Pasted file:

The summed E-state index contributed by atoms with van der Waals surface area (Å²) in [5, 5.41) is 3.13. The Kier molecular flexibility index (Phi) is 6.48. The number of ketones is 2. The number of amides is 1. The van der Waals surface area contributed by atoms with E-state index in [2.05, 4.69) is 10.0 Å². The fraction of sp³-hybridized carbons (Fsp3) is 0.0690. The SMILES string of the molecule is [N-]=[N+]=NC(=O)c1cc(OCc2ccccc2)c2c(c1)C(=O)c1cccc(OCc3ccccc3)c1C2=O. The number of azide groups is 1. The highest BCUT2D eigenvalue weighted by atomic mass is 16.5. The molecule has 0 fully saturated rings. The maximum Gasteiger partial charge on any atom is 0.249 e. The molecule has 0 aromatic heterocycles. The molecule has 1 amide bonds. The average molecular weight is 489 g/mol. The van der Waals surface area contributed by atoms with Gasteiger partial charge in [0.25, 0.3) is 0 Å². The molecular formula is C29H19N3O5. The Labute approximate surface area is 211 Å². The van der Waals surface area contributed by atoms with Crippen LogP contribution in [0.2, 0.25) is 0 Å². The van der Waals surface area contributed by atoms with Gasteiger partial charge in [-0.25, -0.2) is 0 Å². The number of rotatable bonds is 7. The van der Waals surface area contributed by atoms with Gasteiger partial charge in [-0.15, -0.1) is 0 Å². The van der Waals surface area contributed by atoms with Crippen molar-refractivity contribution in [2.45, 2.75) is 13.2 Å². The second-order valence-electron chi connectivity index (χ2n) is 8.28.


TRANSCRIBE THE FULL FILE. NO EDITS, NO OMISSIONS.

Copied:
The summed E-state index contributed by atoms with van der Waals surface area (Å²) in [5, 5.41) is 3.13. The Kier molecular flexibility index (Phi) is 6.48. The number of ketones is 2. The number of amides is 1. The van der Waals surface area contributed by atoms with E-state index in [2.05, 4.69) is 10.0 Å². The fraction of sp³-hybridized carbons (Fsp3) is 0.0690. The SMILES string of the molecule is [N-]=[N+]=NC(=O)c1cc(OCc2ccccc2)c2c(c1)C(=O)c1cccc(OCc3ccccc3)c1C2=O. The number of azide groups is 1. The highest BCUT2D eigenvalue weighted by atomic mass is 16.5. The molecule has 0 fully saturated rings. The maximum Gasteiger partial charge on any atom is 0.249 e. The molecule has 0 aromatic heterocycles. The molecule has 1 amide bonds. The average molecular weight is 489 g/mol. The van der Waals surface area contributed by atoms with Gasteiger partial charge in [0.25, 0.3) is 0 Å². The molecular formula is C29H19N3O5. The Labute approximate surface area is 211 Å². The van der Waals surface area contributed by atoms with Crippen LogP contribution in [0.2, 0.25) is 0 Å². The van der Waals surface area contributed by atoms with Gasteiger partial charge in [-0.25, -0.2) is 0 Å². The number of rotatable bonds is 7. The van der Waals surface area contributed by atoms with Gasteiger partial charge in [-0.15, -0.1) is 0 Å². The van der Waals surface area contributed by atoms with Crippen molar-refractivity contribution in [2.45, 2.75) is 13.2 Å². The second-order valence-electron chi connectivity index (χ2n) is 8.28.